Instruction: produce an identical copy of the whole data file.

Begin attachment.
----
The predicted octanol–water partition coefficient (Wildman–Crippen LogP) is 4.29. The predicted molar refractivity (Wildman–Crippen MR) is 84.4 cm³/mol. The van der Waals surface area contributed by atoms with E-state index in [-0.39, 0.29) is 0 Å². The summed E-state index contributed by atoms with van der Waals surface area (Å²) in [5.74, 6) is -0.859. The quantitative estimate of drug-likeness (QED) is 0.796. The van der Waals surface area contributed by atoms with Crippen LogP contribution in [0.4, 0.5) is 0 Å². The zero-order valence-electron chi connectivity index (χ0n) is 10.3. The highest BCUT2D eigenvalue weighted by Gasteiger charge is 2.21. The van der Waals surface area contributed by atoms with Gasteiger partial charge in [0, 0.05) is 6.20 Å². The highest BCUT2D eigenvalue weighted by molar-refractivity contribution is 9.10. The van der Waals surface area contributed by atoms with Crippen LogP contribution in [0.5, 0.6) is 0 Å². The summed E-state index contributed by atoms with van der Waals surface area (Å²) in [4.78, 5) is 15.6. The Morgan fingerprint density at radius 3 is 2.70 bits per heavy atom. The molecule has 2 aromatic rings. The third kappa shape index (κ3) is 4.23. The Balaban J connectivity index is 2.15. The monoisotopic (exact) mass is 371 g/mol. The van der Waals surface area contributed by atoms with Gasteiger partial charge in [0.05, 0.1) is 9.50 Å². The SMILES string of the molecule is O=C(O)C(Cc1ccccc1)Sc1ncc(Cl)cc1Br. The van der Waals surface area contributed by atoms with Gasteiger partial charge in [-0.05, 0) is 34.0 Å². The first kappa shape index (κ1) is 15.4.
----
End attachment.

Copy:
The predicted octanol–water partition coefficient (Wildman–Crippen LogP) is 4.29. The predicted molar refractivity (Wildman–Crippen MR) is 84.4 cm³/mol. The van der Waals surface area contributed by atoms with E-state index in [-0.39, 0.29) is 0 Å². The summed E-state index contributed by atoms with van der Waals surface area (Å²) in [5.74, 6) is -0.859. The quantitative estimate of drug-likeness (QED) is 0.796. The van der Waals surface area contributed by atoms with Crippen LogP contribution in [0.4, 0.5) is 0 Å². The zero-order valence-electron chi connectivity index (χ0n) is 10.3. The highest BCUT2D eigenvalue weighted by Gasteiger charge is 2.21. The van der Waals surface area contributed by atoms with Gasteiger partial charge in [0, 0.05) is 6.20 Å². The highest BCUT2D eigenvalue weighted by molar-refractivity contribution is 9.10. The van der Waals surface area contributed by atoms with Crippen LogP contribution in [0.5, 0.6) is 0 Å². The summed E-state index contributed by atoms with van der Waals surface area (Å²) in [4.78, 5) is 15.6. The Morgan fingerprint density at radius 3 is 2.70 bits per heavy atom. The molecule has 2 aromatic rings. The third kappa shape index (κ3) is 4.23. The Balaban J connectivity index is 2.15. The monoisotopic (exact) mass is 371 g/mol. The van der Waals surface area contributed by atoms with Gasteiger partial charge in [0.05, 0.1) is 9.50 Å². The SMILES string of the molecule is O=C(O)C(Cc1ccccc1)Sc1ncc(Cl)cc1Br. The van der Waals surface area contributed by atoms with Gasteiger partial charge in [-0.05, 0) is 34.0 Å². The first kappa shape index (κ1) is 15.4.